Doesn't jihadism threaten America's national security, though? It does to some extent, but the Establishment is willing to write off those losses, in order to scoop up more of the oil-rich and militarily strong nations of the Middle East into its sphere of influence. It's another way in which the elites concentrate the benefits of policy at the top and stick the middle and bottom of the pyramid with all of the costs.

There is likely a similar dynamic at work within, e.g., Saudi Arabia. Only the elites benefit from being part of the American sphere of influence -- their elites' jihadism is likely to antagonize the American people into seeking revenge against the entire country, where the bottom rungs of the ladder would serve as cannon fodder against an invasion by Uncle Sam.

The social mood is currently more nationalist in Syria, Russia, and Iran, although these moods rise and fall in long-term cycles.

The US looked to join this trend with the election of Trump -- getting along with Russia, airstrikes in Syria could start WWIII, cut deal with Iran rather than continue getting stabbed in back by Saudis, etc. In general, don't put the middle and lower layers of society at risk, or picking up the tab, just so the protected elites get to masturbate furiously over expanding America's sphere of influence.

That has been put on hold, but only because Trump has not cleared out the anti-American personnel in the branches of government that touch on the military and foreign policy. That interest group can push back more forcefully against its region of the swamp getting drained, since they are the instruments of the legitimate monopoly on violence that is the basis for the President's authority.

Over the eight years of the Trump administration, he and the relatively less neocon individuals will come to fill out more and more of the military Deep State with personnel committed to a realistic, up-to-date assessment of where the major threats lie, and where the major alliances ought to be made.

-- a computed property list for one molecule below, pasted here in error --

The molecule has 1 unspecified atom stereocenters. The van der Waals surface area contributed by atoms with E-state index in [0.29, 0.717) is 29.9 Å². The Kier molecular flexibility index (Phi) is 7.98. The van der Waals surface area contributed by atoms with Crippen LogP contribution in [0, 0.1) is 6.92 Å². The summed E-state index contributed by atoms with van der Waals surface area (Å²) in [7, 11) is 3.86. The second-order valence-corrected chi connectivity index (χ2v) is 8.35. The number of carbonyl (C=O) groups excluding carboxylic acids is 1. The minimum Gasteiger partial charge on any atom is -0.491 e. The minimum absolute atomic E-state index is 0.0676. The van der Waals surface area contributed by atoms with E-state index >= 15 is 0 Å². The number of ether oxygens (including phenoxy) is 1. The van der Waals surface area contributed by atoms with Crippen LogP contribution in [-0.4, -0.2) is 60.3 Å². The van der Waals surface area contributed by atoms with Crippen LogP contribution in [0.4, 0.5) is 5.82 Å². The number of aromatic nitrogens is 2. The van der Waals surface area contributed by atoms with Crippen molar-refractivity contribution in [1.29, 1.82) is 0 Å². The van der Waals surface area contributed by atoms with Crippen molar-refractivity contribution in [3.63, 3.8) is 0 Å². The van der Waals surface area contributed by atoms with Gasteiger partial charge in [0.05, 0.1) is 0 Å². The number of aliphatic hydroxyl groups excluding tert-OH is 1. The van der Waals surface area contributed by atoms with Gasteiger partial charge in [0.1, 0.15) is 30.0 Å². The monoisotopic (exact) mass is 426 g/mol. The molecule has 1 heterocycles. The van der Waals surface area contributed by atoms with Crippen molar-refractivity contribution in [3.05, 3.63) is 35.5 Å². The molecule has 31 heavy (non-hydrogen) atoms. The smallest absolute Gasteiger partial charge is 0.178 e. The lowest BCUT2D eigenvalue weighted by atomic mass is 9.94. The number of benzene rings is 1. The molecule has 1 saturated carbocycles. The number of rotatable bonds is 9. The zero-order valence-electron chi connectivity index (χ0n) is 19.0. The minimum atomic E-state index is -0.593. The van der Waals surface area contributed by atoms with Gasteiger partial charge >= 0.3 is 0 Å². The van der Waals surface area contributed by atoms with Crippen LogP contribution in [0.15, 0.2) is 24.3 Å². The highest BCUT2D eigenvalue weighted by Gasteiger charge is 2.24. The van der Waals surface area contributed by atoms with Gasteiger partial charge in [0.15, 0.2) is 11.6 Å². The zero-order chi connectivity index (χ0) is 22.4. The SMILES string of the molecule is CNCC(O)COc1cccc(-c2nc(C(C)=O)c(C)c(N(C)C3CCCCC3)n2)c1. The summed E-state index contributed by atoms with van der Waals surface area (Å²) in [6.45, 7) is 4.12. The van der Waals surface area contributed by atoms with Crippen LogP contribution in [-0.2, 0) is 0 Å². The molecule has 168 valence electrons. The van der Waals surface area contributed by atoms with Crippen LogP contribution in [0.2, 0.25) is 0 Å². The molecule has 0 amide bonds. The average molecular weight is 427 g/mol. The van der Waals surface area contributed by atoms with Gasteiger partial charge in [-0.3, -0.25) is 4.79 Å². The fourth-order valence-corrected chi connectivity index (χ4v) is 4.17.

Achieving that requires us to speak in general terms about our enemies -- jihadism, Islamic terrorism, etc., and not just "ISIS" or "al-Qaeda". Otherwise the general public will keep thinking there's nothing so wrong with aligning ourselves with the Saudis, "Syrian rebels" like al-Nusra, and whatever the hell they change their brand to next week.

The key country to spread the word about is Saudi Arabia, not only for their central role, but because a good share of the American people already know that they're bad, that's where bin Laden came from, and that's who attacked us on 9/11, for which we still have not gotten revenge. Antipathy toward Saudi Arabia is also completely bipartisan (just as is support for them among the globalists).

Since the Saudis are on the opposite side from Russia, breaking ourselves free from them will also allow us to pursue crucial detente with the other nuclear superpower during a climate that is pre-WWI.

8 comments:

  1. Since the Saudis are on the opposite side from Russia, breaking ourselves free from them will also allow us to pursue crucial detente with the other nuclear superpower during a climate that is pre-WWI.

    It's like you are just playing a video game.

    This has nothing to do with reality. This isn't World of Warcraft or Call of Duty.

    As I stated before US policy is driven not by some ultimate realistic superplan.

    It's driven by several basic concerns:

    1 - contracts and careers within the military industrial complex.